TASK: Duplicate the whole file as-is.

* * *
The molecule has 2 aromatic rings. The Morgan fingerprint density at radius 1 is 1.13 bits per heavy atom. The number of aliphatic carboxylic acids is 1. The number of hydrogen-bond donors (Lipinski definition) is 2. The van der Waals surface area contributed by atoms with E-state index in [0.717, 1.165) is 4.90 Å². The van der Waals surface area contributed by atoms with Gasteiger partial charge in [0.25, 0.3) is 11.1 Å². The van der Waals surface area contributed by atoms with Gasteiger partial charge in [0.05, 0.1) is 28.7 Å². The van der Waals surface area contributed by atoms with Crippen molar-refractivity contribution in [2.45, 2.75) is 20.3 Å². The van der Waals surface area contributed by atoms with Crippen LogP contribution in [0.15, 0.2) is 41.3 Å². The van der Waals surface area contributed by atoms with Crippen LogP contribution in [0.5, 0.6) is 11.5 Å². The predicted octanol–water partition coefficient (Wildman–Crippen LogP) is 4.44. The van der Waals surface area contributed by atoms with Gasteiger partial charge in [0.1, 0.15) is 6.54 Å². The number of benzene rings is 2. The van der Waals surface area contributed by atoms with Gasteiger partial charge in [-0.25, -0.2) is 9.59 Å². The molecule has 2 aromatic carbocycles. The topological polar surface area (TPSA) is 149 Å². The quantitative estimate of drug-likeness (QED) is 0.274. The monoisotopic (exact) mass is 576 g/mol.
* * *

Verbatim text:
The molecule has 2 aromatic rings. The Morgan fingerprint density at radius 1 is 1.13 bits per heavy atom. The number of aliphatic carboxylic acids is 1. The number of hydrogen-bond donors (Lipinski definition) is 2. The van der Waals surface area contributed by atoms with E-state index in [0.717, 1.165) is 4.90 Å². The van der Waals surface area contributed by atoms with Gasteiger partial charge in [0.25, 0.3) is 11.1 Å². The van der Waals surface area contributed by atoms with Gasteiger partial charge in [0.05, 0.1) is 28.7 Å². The van der Waals surface area contributed by atoms with Crippen molar-refractivity contribution in [2.45, 2.75) is 20.3 Å². The van der Waals surface area contributed by atoms with Crippen LogP contribution in [0.15, 0.2) is 41.3 Å². The van der Waals surface area contributed by atoms with Crippen LogP contribution in [0.5, 0.6) is 11.5 Å². The predicted octanol–water partition coefficient (Wildman–Crippen LogP) is 4.44. The van der Waals surface area contributed by atoms with Gasteiger partial charge in [0.1, 0.15) is 6.54 Å². The number of benzene rings is 2. The van der Waals surface area contributed by atoms with Gasteiger partial charge in [-0.25, -0.2) is 9.59 Å². The molecule has 2 aromatic carbocycles. The topological polar surface area (TPSA) is 149 Å². The quantitative estimate of drug-likeness (QED) is 0.274. The monoisotopic (exact) mass is 576 g/mol.